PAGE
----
In article      
 
[14]  X. Yun, G. Alptekin and O. Albayrak. ‘Line and circle formation of distributed physical mobile robots’ J. of Robot Syst. 14: 1997, pp 63-76.
In article      View Article
 
[15]  H. Hudig. ‘The growth used of preventive arrests’ Statewatch Journal; 2010, 20: 4-6.
In article      
 

Published with license by Science and Education Publishing, Copyright © 2019 Jimbo Henri Claver, Jawad Azimi, Dinga Bruno and Gabriel Andjiga

Creative CommonsThis work is licensed under a Creative Commons Attribution 4.0 International License. To view a copy of this license, visit http://creativecommons.org/licenses/by/4.0/

Cite this article:

Normal Style
Jimbo Henri Claver, Jawad Azimi, Dinga Bruno, Gabriel Andjiga. Modelling, Simulation and Analysis of Police Containment of Crowd Using Stochastic Differential Equations with Delays. American Journal of Modeling and Optimization. Vol. 7, No. 1, 2019, pp 29-34. http://pubs.sciepub.com/ajmo/7/1/5
MLA Style
Claver, Jimbo Henri, et al. "Modelling, Simulation and Analysis of Police Containment of Crowd Using Stochastic Differential Equations with Delays." American Journal of Modeling and Optimization 7.1 (2019): 29-34.
APA Style
Claver, J. H. , Azimi, J. , Bruno, D. , & Andjiga, G. (2019). Modelling, Simulation and Analysis of Police Containment of Crowd Using Stochastic Differential Equations with Delays. American Journal of Modeling and Optimization, 7(1), 29-34.
Chicago Style
Claver, Jimbo Henri, Jawad Azimi, Dinga Bruno, and Gabriel Andjiga. "Modelling, Simulation and Analysis of Police Containment of Crowd Using Stochastic Differential Equations with Delays." American Journal of Modeling and Optimization 7, no. 1 (2019): 29-34.
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  • Exhibit 2. The dual newly developed Crowd action – Police reaction is presented in a dynamical framework. Each function is modelled with a differential equation
  • Figure 1. Model 1, the dual (Crowd action – Police reaction) dynamic is presented in a dynamical framework using Deterministic Delay Differential Equations (DDDEs)
  • Figure 2. Model 2, the dual (Crowd action – Police reaction) is presented in a dynamical framework using Trigonometric Deterministic Delay Differential Equations (TDDDEs)
  • Figure 3. Model 3, the dual (Crowd action – Police reaction) is presented in a dynamical framework using Trigonometric Deterministic Delay Differential Equations (TDDDEs)
  • Figure 4. Model 4 - the dual (Crowd action – Police reaction) is presented in a dynamical framework using Trigonometric Deterministic Delay Differential Equations (TDDDEs)
[1]  R.I. Knoblauch, M.T. Piettrucha, and M. Nitzburg. ‘Study of pedestrian walking speed and start-up time’ Trans. Res. Rec. J. Transp. Res. Board’ 1538: 1996, Pp 27-38.
In article      View Article
 
[2]  T. Balch, and R.C. Arkin. ‘Behavior based formation control for multi-robot teams’ IEE Trans Robot Autom. 1998, 14: 926-939.
In article      View Article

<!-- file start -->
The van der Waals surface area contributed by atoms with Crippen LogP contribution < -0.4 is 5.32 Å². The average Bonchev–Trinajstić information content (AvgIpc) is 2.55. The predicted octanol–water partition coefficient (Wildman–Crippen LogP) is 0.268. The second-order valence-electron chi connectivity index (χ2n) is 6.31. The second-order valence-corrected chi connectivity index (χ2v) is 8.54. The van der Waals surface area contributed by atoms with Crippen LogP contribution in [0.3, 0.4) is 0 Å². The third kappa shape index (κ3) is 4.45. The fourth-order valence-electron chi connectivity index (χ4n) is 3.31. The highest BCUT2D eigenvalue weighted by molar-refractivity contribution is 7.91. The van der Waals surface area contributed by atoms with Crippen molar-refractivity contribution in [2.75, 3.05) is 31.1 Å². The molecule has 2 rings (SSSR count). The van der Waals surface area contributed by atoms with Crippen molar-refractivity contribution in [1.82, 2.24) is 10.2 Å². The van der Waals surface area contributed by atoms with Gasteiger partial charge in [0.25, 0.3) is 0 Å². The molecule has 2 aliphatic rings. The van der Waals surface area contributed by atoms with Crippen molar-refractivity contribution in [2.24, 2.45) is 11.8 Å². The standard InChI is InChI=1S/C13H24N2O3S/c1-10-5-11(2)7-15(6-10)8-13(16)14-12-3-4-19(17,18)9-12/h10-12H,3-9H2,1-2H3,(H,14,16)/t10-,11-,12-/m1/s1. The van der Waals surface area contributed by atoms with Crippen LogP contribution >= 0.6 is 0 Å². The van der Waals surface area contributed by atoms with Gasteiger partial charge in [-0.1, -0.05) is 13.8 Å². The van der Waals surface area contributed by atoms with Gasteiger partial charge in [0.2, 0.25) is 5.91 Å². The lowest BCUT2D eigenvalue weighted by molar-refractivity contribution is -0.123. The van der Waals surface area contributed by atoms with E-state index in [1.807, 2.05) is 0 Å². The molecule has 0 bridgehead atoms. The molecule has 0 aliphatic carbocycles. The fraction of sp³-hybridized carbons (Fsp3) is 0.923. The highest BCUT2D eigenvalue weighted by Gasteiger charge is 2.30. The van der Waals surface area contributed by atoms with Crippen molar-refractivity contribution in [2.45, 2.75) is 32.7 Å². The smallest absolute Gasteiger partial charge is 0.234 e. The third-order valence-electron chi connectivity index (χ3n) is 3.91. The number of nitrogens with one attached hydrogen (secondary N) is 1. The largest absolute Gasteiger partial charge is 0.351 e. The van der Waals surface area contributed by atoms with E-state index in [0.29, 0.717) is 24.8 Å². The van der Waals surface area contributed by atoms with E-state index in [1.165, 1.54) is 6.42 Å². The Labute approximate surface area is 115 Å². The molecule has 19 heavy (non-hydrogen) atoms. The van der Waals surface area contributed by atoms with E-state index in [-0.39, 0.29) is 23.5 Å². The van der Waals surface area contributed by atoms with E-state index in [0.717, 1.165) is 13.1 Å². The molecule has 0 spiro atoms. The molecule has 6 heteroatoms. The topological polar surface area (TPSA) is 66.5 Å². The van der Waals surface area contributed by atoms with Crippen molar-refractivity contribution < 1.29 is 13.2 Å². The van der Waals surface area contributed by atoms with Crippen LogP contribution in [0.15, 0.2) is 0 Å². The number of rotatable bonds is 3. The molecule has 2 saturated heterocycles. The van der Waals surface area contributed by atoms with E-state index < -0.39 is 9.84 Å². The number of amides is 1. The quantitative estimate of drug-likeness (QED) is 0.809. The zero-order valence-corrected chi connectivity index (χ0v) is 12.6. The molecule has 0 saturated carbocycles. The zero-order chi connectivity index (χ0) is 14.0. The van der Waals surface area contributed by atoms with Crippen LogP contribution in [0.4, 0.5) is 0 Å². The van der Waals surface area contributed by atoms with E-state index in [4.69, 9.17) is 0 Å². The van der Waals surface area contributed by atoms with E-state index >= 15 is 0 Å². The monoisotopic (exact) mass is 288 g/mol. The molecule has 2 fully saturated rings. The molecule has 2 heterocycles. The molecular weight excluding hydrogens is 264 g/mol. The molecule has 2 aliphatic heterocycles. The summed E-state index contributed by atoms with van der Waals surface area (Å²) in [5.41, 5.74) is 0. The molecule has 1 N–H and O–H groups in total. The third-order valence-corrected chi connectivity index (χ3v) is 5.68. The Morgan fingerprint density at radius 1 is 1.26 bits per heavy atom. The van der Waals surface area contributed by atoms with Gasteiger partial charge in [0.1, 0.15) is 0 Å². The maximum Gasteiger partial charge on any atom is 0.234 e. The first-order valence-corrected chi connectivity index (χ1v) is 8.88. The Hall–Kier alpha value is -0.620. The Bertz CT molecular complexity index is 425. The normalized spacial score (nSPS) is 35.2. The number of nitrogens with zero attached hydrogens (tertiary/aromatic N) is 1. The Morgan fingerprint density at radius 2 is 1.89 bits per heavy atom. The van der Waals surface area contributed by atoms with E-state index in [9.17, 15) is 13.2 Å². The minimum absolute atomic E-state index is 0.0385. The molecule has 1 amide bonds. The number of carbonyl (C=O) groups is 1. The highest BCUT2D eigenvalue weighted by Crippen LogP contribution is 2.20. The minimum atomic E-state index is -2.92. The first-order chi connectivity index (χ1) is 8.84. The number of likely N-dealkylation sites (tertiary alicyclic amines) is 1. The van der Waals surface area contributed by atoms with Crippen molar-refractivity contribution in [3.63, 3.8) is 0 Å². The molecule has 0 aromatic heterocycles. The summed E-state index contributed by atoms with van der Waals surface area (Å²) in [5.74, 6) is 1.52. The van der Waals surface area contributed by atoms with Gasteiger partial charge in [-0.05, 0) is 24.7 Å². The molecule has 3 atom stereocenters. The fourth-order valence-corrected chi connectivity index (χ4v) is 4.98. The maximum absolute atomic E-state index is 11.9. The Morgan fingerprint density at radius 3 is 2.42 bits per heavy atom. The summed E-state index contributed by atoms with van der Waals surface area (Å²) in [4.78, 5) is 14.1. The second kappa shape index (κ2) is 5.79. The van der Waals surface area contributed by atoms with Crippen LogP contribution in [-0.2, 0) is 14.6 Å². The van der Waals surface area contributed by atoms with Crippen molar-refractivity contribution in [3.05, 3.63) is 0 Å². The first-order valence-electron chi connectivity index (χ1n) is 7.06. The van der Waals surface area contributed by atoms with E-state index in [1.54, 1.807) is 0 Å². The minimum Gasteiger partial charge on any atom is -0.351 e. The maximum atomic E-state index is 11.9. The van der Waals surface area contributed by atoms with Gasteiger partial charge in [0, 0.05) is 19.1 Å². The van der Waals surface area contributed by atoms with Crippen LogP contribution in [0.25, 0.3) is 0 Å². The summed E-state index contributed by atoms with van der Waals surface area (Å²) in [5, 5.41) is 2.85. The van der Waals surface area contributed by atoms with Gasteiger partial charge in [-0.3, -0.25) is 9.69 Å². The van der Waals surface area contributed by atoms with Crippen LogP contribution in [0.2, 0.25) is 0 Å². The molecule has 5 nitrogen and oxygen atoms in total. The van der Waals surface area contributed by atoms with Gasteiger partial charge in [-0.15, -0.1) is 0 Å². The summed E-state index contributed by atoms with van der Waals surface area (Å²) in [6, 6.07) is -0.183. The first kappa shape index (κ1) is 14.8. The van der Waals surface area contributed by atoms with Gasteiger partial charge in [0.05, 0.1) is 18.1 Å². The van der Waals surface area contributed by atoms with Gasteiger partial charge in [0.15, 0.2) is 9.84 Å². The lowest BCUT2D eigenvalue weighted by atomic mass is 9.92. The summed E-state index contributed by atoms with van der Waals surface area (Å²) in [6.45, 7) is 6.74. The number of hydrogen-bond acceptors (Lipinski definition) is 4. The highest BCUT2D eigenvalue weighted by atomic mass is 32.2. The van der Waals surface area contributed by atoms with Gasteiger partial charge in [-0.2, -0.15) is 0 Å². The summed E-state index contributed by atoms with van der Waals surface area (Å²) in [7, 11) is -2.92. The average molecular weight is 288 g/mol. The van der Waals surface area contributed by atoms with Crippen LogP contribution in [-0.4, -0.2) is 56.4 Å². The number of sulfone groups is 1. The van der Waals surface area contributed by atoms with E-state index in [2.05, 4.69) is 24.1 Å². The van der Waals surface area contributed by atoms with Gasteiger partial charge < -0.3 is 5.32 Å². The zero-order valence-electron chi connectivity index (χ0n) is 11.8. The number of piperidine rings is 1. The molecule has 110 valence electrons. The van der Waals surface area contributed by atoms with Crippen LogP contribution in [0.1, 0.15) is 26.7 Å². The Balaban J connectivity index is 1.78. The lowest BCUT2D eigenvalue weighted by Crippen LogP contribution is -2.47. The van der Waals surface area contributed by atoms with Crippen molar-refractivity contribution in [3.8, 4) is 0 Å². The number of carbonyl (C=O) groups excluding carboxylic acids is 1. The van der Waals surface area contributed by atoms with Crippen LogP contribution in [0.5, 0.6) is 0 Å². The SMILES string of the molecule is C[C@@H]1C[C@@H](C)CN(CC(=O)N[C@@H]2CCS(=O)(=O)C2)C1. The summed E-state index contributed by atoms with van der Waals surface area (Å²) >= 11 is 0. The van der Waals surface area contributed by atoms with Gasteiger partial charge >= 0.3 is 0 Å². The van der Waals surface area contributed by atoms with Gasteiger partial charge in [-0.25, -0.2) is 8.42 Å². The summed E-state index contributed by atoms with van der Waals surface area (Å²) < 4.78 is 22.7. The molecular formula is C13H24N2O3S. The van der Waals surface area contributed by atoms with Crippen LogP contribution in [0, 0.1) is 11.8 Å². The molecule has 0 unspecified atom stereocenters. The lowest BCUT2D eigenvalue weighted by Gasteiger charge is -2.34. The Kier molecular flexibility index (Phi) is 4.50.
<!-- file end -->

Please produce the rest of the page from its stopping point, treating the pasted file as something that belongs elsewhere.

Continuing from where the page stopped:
[3]  D. Helbing, I.J. Farkas, and T. Visck. ‘Simulation dynamical features of escape panic. Nature, 2000, 407: 487-490.
In article      View Article  PubMed
 
[4]  S. Takahashi S., Yoshida K., Kwon Y. 2009 ‘Spectral-based group formation control’ Comut. Graph Forum; 28: 639-648.
In article      View Article
 
[5]  P. Joyce and N. Wain ‘Palgrave dictionary of public order policing, protest and political violence’ New York, Palgrave Macmillam, 2010.
In article      
 
[6]  D. Helbing, I.J. Farkas, P. Molnar P, T. Visck. ‘Simulation of pedestrian crowds in normal and evacuation situations. Pedestrian Evacuation 2002, Dyn. 21: 21-58.
In article      
 
[7]  F. D. McKenzie, M.D. Petty and P.A. Kruszewski ‘Integrating crowd behaviour modelling into military simulation using game technology’ Simulat Gaming; 39: 2008, pp 10-38.
In article      View Article
 
[8]  E. T. Hall. ‘The hidden dimension’ New York. Anchor Books, 1990.
In article      
 
[9]  C. Raynolds 1999 ‘Steering behaviours of autonomous characters’ Proceedings of Game Developers Conference, San Jose, CA, USA: 1999, pp 763-782.
In article      
 
[10]  C. Raynolds and E. Flocks, 1987. ‘Herds and schools: A distributed behavioural model’ IEE Trans Robot Autom, 14: 1987, pp 926-938.
In article      
 
[11]  D.E. Goldberg, Genetic Algorithms in Search, Optimization and Machine Learning, Addison-Westley, 1989.
In article      
 
[12]  H.C. Jimbo and M.J. Craven, Unconstrained optimization in a stochastic cellular automata system, Journal of Nonlinear Analysis and Optimization, no1, 2: 2011, Pp 103-110.
In article      
 
[13]  H. G. Tanner, A. Jadbabaie, and G. J. Pappas. ‘Stable flocking of mobile agents part I’ Proceedings of the 42nd IEEE conference on decision and control, Maui, HI, USA: 2003, pp 210-2015.
In article      
 
[14]  X. Yun, G. Alptekin and O. Albayrak. ‘Line and circle formation of distributed physical mobile robots’ J. of Robot Syst. 14: 1997, pp 63-76.
In article      View Article
 
[15]  H. Hudig. ‘The growth used of preventive arrests’ Statewatch Journal; 2010, 20: 4-6.
In article